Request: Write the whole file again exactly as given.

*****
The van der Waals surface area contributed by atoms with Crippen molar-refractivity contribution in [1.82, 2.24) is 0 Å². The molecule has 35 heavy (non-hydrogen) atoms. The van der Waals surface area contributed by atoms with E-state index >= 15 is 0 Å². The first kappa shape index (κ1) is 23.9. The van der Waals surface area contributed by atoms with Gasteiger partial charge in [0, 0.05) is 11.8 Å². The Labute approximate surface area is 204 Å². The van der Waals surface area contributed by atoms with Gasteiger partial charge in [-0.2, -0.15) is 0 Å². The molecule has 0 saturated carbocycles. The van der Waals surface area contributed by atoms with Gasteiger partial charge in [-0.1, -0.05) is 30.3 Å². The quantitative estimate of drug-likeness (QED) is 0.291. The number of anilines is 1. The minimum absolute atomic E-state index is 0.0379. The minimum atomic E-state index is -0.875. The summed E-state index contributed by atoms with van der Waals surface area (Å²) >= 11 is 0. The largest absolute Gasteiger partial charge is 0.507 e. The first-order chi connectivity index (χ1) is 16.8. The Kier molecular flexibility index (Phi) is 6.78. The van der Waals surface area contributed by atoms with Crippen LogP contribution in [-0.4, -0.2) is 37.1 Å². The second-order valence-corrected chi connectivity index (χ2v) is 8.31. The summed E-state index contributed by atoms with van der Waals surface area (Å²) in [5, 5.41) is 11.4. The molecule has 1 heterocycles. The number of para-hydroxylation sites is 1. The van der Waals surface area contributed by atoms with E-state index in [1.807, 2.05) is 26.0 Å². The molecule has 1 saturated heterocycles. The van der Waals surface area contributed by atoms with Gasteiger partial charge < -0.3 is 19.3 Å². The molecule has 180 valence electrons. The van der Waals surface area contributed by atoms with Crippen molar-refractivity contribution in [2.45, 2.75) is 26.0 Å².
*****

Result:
The van der Waals surface area contributed by atoms with Crippen molar-refractivity contribution in [1.82, 2.24) is 0 Å². The molecule has 35 heavy (non-hydrogen) atoms. The van der Waals surface area contributed by atoms with E-state index >= 15 is 0 Å². The first kappa shape index (κ1) is 23.9. The van der Waals surface area contributed by atoms with Gasteiger partial charge in [0, 0.05) is 11.8 Å². The Labute approximate surface area is 204 Å². The van der Waals surface area contributed by atoms with Gasteiger partial charge in [-0.2, -0.15) is 0 Å². The molecule has 0 saturated carbocycles. The van der Waals surface area contributed by atoms with Gasteiger partial charge in [-0.1, -0.05) is 30.3 Å². The quantitative estimate of drug-likeness (QED) is 0.291. The number of anilines is 1. The minimum absolute atomic E-state index is 0.0379. The minimum atomic E-state index is -0.875. The summed E-state index contributed by atoms with van der Waals surface area (Å²) >= 11 is 0. The largest absolute Gasteiger partial charge is 0.507 e. The first-order chi connectivity index (χ1) is 16.8. The Kier molecular flexibility index (Phi) is 6.78. The van der Waals surface area contributed by atoms with Crippen LogP contribution in [-0.4, -0.2) is 37.1 Å². The second-order valence-corrected chi connectivity index (χ2v) is 8.31. The summed E-state index contributed by atoms with van der Waals surface area (Å²) in [5, 5.41) is 11.4. The molecule has 1 heterocycles. The number of para-hydroxylation sites is 1. The van der Waals surface area contributed by atoms with E-state index in [1.807, 2.05) is 26.0 Å². The molecule has 1 saturated heterocycles. The van der Waals surface area contributed by atoms with Gasteiger partial charge < -0.3 is 19.3 Å². The molecule has 180 valence electrons. The van der Waals surface area contributed by atoms with Crippen molar-refractivity contribution in [2.45, 2.75) is 26.0 Å².